Here’s my quick stab at a selective (but, I think, neutral) summary of California chief justice Ronald M. George’s 121-page majority opinion, which was joined by associate justices Kennard, Werdegar, and Moreno:
1. The issue in California differs from that addressed by other state courts because California has in recent years enacted “comprehensive domestic partnership legislation under which a same-sex couple may enter into a legal relationship that affords the couple virtually all of the same substantive legal benefits and privileges” as marriage. (Emphasis added.) Thus, the issue here is whether the state constitution prohibits identical statutory schemes for opposite-sex and same-sex couples, one designated “marriage,” the other “domestic partnership.” (2-4; see also 36-47 & 42 n. 24 on virtual equivalence of marriage and domestic partnership.)
2. The implied state constitutional right to marry must be understood to encompass “the core set of basic substantive legal rights and attributes traditionally associated with marriage that are so integral to an individual’s liberty and personal autonomy that they may not be eliminated or abrogated.” These rights include “the opportunity of an individual to establish—with the person with whom the individual has chosen to share his or her life—an officially recognized and protected family possessing mutual rights and responsibilities and entitled to the same respect and dignity accorded a union traditionally designated as marriage.” (Emphasis in original.) The state constitution must be interpreted to guarantee this right “to all Californians, whether gay or heterosexual, and to same-sex couples as well as to opposite-sex couples.” Giving the name “marriage” to the relationship entered into by opposite-sex couples and the name “domestic partnership” to that entered into by same-sex couples violates the state constitutional right to marry. (6-9; 49-79.)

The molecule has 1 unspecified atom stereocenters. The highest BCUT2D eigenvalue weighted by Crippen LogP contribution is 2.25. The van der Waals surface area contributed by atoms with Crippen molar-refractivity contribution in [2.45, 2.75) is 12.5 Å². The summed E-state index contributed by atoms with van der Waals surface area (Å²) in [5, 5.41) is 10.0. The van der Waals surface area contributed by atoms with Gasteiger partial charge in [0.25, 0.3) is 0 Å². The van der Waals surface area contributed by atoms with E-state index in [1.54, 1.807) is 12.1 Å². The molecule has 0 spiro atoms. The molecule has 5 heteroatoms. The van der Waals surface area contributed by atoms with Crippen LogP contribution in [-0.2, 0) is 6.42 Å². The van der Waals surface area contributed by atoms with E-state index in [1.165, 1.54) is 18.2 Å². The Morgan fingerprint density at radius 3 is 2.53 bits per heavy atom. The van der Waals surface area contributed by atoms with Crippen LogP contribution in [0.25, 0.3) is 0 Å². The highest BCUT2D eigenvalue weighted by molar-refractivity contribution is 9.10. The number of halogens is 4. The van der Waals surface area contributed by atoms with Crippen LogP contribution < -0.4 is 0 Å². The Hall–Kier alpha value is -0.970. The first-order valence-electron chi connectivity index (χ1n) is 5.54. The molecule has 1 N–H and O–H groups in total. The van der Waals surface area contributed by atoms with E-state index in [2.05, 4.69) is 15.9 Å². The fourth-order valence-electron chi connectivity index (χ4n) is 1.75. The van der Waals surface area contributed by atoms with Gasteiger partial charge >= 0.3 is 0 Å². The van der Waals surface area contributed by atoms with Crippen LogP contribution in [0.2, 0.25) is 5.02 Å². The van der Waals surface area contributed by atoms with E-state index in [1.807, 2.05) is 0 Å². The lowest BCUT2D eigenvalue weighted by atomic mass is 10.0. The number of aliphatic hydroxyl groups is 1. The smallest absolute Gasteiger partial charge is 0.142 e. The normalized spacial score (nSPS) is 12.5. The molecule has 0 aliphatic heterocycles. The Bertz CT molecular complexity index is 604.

3. The different names also violate the state constitutional equal protection clause. Strict scrutiny applies because the classification is based on sexual orientation. California doesn’t have a compelling state interest in the differential names, nor is the difference necessary to serve what interests California does have. (9-12; 82-119.)
The subsidiary arguments are too lengthy to summarize; I’ll leave it to interested readers to wade through them.
From associate justice Baxter’s dissent (joined by associate justice Chin): “Nothing in our Constitution, express or implicit, compels the majority’s startling conclusion that the age-old understanding of marriage … is no longer valid. California statutes already recognize same-sex unions and grant them all the substantive legal rights this state can bestow. If there is to be a further sea change in the social and legal understanding of marriage itself, that evolution should occur by similar democratic means.
From associate justice Corrigan’s separate dissent: “The principle of judicial restraint is a covenant between judges and the people from whom their power derives.… It is no answer to say that judges can break the covenant so long as they are enlightened or well-meaning.… If there is to be a new understanding of the meaning of marriage in California, it should develop among the people of our state and find its expression at the ballot box.”